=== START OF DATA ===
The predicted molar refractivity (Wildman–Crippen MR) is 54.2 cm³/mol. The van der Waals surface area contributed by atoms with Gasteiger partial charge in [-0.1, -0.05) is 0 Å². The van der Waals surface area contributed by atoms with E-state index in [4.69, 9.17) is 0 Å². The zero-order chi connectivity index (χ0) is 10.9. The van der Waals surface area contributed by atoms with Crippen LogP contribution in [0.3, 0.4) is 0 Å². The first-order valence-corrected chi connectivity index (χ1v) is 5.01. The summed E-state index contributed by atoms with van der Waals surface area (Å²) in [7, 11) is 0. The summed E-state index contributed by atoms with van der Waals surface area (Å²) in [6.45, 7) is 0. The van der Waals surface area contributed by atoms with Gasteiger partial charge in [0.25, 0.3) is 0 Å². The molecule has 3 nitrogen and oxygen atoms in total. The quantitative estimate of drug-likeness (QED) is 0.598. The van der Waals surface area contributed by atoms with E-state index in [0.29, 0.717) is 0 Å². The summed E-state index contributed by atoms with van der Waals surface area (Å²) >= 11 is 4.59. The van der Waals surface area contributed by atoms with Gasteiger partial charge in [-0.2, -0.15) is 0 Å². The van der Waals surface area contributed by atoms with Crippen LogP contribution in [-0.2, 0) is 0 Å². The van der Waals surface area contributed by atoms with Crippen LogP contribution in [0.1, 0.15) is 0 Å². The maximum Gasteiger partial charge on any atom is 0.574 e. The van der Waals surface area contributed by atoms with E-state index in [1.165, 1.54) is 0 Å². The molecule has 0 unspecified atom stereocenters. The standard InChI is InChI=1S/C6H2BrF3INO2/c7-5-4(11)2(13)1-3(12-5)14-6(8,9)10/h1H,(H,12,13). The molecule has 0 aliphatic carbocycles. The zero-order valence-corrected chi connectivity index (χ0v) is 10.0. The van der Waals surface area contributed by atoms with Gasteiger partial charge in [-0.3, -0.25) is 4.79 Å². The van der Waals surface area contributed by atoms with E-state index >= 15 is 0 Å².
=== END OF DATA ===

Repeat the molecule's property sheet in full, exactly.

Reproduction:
The predicted molar refractivity (Wildman–Crippen MR) is 54.2 cm³/mol. The van der Waals surface area contributed by atoms with Gasteiger partial charge in [-0.1, -0.05) is 0 Å². The van der Waals surface area contributed by atoms with E-state index in [4.69, 9.17) is 0 Å². The zero-order chi connectivity index (χ0) is 10.9. The van der Waals surface area contributed by atoms with Crippen LogP contribution in [0.3, 0.4) is 0 Å². The first-order valence-corrected chi connectivity index (χ1v) is 5.01. The summed E-state index contributed by atoms with van der Waals surface area (Å²) in [7, 11) is 0. The summed E-state index contributed by atoms with van der Waals surface area (Å²) in [6.45, 7) is 0. The van der Waals surface area contributed by atoms with Gasteiger partial charge in [0.25, 0.3) is 0 Å². The molecule has 3 nitrogen and oxygen atoms in total. The quantitative estimate of drug-likeness (QED) is 0.598. The van der Waals surface area contributed by atoms with E-state index in [0.29, 0.717) is 0 Å². The summed E-state index contributed by atoms with van der Waals surface area (Å²) >= 11 is 4.59. The van der Waals surface area contributed by atoms with Gasteiger partial charge in [-0.2, -0.15) is 0 Å². The van der Waals surface area contributed by atoms with Crippen LogP contribution in [-0.2, 0) is 0 Å². The van der Waals surface area contributed by atoms with Crippen LogP contribution in [0.1, 0.15) is 0 Å². The maximum Gasteiger partial charge on any atom is 0.574 e. The van der Waals surface area contributed by atoms with E-state index in [1.165, 1.54) is 0 Å². The molecule has 0 unspecified atom stereocenters. The standard InChI is InChI=1S/C6H2BrF3INO2/c7-5-4(11)2(13)1-3(12-5)14-6(8,9)10/h1H,(H,12,13). The molecule has 0 aliphatic carbocycles. The zero-order valence-corrected chi connectivity index (χ0v) is 10.0. The van der Waals surface area contributed by atoms with Gasteiger partial charge in [-0.3, -0.25) is 4.79 Å². The van der Waals surface area contributed by atoms with E-state index >= 15 is 0 Å².